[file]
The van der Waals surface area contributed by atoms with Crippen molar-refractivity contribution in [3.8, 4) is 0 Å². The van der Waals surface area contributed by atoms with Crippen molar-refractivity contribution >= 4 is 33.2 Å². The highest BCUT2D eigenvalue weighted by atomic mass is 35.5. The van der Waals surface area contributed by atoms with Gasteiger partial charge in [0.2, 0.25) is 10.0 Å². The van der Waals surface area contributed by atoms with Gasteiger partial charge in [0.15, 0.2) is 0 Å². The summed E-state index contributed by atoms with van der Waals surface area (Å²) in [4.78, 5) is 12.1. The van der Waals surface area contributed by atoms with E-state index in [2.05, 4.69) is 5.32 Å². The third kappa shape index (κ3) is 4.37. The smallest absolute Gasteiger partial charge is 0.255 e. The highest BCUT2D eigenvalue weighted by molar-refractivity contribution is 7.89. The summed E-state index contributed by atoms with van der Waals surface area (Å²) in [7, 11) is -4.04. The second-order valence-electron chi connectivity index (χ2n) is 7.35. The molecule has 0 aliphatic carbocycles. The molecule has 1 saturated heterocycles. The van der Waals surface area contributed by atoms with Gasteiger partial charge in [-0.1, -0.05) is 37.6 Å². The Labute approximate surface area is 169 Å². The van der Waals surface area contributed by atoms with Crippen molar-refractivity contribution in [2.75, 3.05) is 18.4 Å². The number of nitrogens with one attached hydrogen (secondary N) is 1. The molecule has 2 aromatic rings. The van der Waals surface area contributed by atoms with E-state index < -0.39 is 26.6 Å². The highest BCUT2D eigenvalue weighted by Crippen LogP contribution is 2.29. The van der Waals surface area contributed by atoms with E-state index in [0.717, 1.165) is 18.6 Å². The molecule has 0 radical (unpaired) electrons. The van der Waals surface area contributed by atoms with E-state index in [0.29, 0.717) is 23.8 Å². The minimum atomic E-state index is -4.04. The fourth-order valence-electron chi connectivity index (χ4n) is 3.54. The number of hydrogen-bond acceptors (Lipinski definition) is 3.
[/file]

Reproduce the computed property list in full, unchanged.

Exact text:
The van der Waals surface area contributed by atoms with Crippen molar-refractivity contribution in [3.8, 4) is 0 Å². The van der Waals surface area contributed by atoms with Crippen molar-refractivity contribution >= 4 is 33.2 Å². The highest BCUT2D eigenvalue weighted by atomic mass is 35.5. The van der Waals surface area contributed by atoms with Gasteiger partial charge in [0.2, 0.25) is 10.0 Å². The van der Waals surface area contributed by atoms with Gasteiger partial charge in [0.15, 0.2) is 0 Å². The summed E-state index contributed by atoms with van der Waals surface area (Å²) in [4.78, 5) is 12.1. The van der Waals surface area contributed by atoms with E-state index in [2.05, 4.69) is 5.32 Å². The third kappa shape index (κ3) is 4.37. The smallest absolute Gasteiger partial charge is 0.255 e. The highest BCUT2D eigenvalue weighted by molar-refractivity contribution is 7.89. The summed E-state index contributed by atoms with van der Waals surface area (Å²) in [7, 11) is -4.04. The second-order valence-electron chi connectivity index (χ2n) is 7.35. The molecule has 0 aliphatic carbocycles. The molecule has 1 saturated heterocycles. The van der Waals surface area contributed by atoms with Gasteiger partial charge in [-0.1, -0.05) is 37.6 Å². The Labute approximate surface area is 169 Å². The van der Waals surface area contributed by atoms with Crippen molar-refractivity contribution in [2.75, 3.05) is 18.4 Å². The number of nitrogens with one attached hydrogen (secondary N) is 1. The molecule has 2 aromatic rings. The van der Waals surface area contributed by atoms with E-state index < -0.39 is 26.6 Å². The highest BCUT2D eigenvalue weighted by Crippen LogP contribution is 2.29. The van der Waals surface area contributed by atoms with E-state index in [0.717, 1.165) is 18.6 Å². The molecule has 0 radical (unpaired) electrons. The van der Waals surface area contributed by atoms with E-state index in [0.29, 0.717) is 23.8 Å². The minimum atomic E-state index is -4.04. The fourth-order valence-electron chi connectivity index (χ4n) is 3.54. The number of hydrogen-bond acceptors (Lipinski definition) is 3.